Taiwan President Tsai Ingwen on New Year-eve offered to provide China with “necessary assistance” to help it deal with a surge in Covid-19 cases, adding that Chinese military activities near the island were not beneficial to peace and stability.
In an abrupt change of policy, China last month began dismantling the world’s strictest pandemic regime of lockdowns and extensive testing, meaning that Covid-19 may be spreading largely unchecked and likely infecting millions of people a day, according to some international health experts.
It may be recalled that Taiwan has effectively put in place preventive, restrictive and control measures to combat Covid-19 when it broke out at the peak, with effective track and monitoring mechanism in place. Taiwan also used the lessons it had learned in 2003 during the SARS outbreak to fight Covid virus. It also followed through all WHO advisories in combatting Covid spread and its treatment, even while not being world body’s member. The nation also supplied PPE kits to countries in the region when supplies for the same almost dried down due to sudden control and disruption of supply chains.
Tsai, in her traditional New Year message, delivered at the presidential office, said everyone had seen the rise in cases in China, which views Taiwan as its own territory and has ramped up military pressure to assert those claims.
“As long as there is a need, based on the position of humanitarian care, we are willing to provide the necessary assistance to help more people get out of the pandemic and have a healthy and safe New Year,” she said.
Taiwan gradually opened up its national borders and territories for international travel, allowing travellers to travel while following health guidelines which it issued in public interest from time to time, including carefully orchestrated visa issuance and diligent operations at the international airport.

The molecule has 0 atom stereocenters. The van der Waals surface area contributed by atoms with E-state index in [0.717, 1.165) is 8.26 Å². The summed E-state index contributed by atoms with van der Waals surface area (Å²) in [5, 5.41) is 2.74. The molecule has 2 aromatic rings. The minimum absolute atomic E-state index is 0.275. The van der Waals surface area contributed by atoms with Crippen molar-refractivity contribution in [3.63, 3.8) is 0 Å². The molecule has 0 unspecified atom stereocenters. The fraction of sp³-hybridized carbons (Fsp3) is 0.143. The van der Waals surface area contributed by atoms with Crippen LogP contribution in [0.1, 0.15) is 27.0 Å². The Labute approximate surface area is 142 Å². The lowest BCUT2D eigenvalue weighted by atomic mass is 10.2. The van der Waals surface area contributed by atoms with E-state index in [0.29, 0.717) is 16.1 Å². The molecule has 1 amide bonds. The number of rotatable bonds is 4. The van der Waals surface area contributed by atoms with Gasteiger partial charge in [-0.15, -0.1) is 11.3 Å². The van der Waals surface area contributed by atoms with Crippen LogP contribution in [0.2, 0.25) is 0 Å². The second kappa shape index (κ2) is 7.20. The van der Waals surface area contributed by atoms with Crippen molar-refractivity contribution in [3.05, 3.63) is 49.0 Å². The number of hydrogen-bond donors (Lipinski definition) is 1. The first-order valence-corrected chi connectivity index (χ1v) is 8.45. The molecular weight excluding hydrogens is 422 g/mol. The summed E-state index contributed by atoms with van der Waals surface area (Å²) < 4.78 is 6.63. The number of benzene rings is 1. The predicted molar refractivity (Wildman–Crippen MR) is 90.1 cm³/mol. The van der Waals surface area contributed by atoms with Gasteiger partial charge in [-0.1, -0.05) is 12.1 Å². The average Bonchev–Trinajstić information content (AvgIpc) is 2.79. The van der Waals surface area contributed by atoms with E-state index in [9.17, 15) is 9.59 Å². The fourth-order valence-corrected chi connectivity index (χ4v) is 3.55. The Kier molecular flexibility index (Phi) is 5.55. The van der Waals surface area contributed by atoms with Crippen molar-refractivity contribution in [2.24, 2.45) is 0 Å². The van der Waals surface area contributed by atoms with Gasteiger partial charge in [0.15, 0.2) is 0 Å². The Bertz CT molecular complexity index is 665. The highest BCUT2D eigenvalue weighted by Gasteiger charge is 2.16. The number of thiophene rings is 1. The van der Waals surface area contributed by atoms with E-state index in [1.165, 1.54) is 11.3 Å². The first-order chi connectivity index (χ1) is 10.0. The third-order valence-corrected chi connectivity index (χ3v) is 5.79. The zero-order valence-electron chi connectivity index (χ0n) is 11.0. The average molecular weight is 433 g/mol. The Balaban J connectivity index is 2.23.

It may be recalled that Taiwan finally opened up its boarders for seamless international travel effective October 13, 2022 with strict preventive Covid measures and lowering rules for quarantine measures in place.
While travelling to and in Taipei and Taiwan in general, I did not find and see anyone travelling in public transport or otherwise without wearing masks with everyone following state announces Covid control measures.
Taiwan President Tsai Ing-wen
Taiwanese discipline and responsible social behaviour in fight against the virus has proved effective.
China had criticised Taiwan for ineffective management of the pandemic after soaring domestic infections last year, while Taiwan has accused China of a lack of transparency and trying to interfere with vaccine supplies to Taiwan, which Beijing has denied.
Chinese President Xi Jinping, in his New Year address, made only brief reference of Taiwan, saying people on either side of the Taiwan Strait “are members of one and the same family”, and made no mention of seeking to bring the island under Chinese control.
Tsai, added that“I want to remind people – the military activities of the People’s Liberation Army (PLA) near Taiwan are not at all conducive to cross-strait relations nor regional peace and stability.”
Shortly after Tsai spoke, Taiwan’s Defence Ministry said 12 Chinese military aircraft had crossed the median line of the Taiwan Strait, which had previously served as an unofficial buffer, in the past 24 hours.
China staged war-games near the island in August after then-US House Speaker Nancy Pelosi visited Taipei, and those military activities have continued.
Tsai has repeatedly said she wants talks and peace with China but that Taiwan will defend itself if attacked and that only its 24 million people can decide their future.
In local elections held in Taiwan last month, it’s amply clear though that ordinary people in Taiwan care more for issues of development and welfare and may not be much concerned about larger geopolitical issues.
Posturing aside, it is in overall larger interest of Taiwan and China that they keep the genuine interest in continuing dialogues for peace alive, considering how deeply their trade, commerce, business and people-topeople ties are aligned for shared prosperity.
Peace in 2023 will be much greater shared goal between Taiwan and China than it might ever have been in generations. It would take two to tango, though.
(The writer is a founding CEO of Berlin-based global think-tank, Dialogue of Civilizations Research Institute. He has also worked with the United Nations)